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Metal Roofing

By Karen Lawson
Metal Roofing

Metal roofing is used in all parts of the world, from African deserts to Iowa farms and has almost always been used commercially. It is now becoming increasingly popular for use in residential homes, partly because of its affordability and partly because of its energy efficient properties. This article will look at some of the factors figuring into the total cost of a metal roofing project and some of the lifetime benefits of metal roofing.

Metal roofing; what you get for your money

Though the initial cost may be two or three times that of standard asphalt shingles, metal roofing is actually a more sound investment. For the money, you get fifty years of very little maintenance and worry. You also will enjoy increased energy savings, as metal roofs have insulating as well as reflective qualities. Some insurance companies even offer discounts for installing this type of roofing, as it lessens the amount of money they will have to pay out for wind, hail, or any other weather-related problems. There is a tax credit right now for any homeowner upgrading to more energy efficient materials; this may be a qualifying upgrade. Metal roofs can also be painted any color, which gives you unlimited choices for the look of your home. Asphalt shingles come in a few different shades, but nothing like the variety available in metal. With all of the benefits of this type of roof, the initial output may not seem like that much at all.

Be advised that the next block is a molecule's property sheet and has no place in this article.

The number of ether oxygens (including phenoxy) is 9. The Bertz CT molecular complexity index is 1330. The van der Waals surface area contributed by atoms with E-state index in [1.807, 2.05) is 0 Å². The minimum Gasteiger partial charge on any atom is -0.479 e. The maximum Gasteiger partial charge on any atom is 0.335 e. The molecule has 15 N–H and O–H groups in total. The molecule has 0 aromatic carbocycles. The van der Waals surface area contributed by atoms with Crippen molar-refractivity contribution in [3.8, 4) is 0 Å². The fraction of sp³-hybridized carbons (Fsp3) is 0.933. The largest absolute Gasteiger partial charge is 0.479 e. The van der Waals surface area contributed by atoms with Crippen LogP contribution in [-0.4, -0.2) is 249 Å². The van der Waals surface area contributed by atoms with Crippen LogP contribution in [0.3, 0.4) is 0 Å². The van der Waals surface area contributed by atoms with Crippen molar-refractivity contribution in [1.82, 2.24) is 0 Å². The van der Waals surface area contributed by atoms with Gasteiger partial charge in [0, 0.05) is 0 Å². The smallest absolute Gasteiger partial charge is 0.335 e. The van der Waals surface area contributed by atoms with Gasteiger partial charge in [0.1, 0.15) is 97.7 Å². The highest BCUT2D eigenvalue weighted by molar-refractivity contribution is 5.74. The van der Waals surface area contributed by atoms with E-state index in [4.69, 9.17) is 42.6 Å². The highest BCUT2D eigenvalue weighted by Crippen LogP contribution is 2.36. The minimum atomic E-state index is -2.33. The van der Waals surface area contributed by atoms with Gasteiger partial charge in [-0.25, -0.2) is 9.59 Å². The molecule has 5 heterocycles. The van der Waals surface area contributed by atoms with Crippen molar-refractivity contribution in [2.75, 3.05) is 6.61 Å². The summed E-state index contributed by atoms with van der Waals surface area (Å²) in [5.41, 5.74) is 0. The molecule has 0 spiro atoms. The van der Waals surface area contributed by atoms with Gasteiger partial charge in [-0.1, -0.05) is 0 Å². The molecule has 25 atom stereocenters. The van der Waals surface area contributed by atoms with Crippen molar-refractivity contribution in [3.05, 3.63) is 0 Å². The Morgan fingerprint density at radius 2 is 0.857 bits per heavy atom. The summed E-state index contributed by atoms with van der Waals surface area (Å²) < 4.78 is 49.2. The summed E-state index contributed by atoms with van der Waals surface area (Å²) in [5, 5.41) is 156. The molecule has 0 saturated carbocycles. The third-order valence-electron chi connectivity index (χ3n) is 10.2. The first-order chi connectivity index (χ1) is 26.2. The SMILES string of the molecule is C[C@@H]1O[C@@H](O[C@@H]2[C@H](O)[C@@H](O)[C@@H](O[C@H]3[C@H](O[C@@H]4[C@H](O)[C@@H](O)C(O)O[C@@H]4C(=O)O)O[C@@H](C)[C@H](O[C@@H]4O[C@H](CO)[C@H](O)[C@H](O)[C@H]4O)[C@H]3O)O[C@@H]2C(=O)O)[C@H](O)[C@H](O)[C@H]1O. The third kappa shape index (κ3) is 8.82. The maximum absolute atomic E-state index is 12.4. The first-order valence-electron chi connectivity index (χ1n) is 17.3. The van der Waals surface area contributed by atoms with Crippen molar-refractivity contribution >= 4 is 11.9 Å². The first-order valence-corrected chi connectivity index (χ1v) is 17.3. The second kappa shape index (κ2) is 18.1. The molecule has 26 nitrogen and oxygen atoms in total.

So, how much does metal roofing cost?

The cost of metal roofing, as with any other roofing materials, varies based on quality of the material, size of the project, who installs it (you or a contractor), and any other extras like additional rust-proofing. Lower-grade metal roofs can cost around $1.35 per square foot, mid-range is around $5.25 per square foot, and high-grade can cost upwards of $11 per square foot. A 2500 square foot roof, then, could cost anywhere from $3,375 to $27,500. This cost is straight materials, not including labor costs or any tear-out of the old roof. At least $1,000 should be added to the cost of any estimate for labor.

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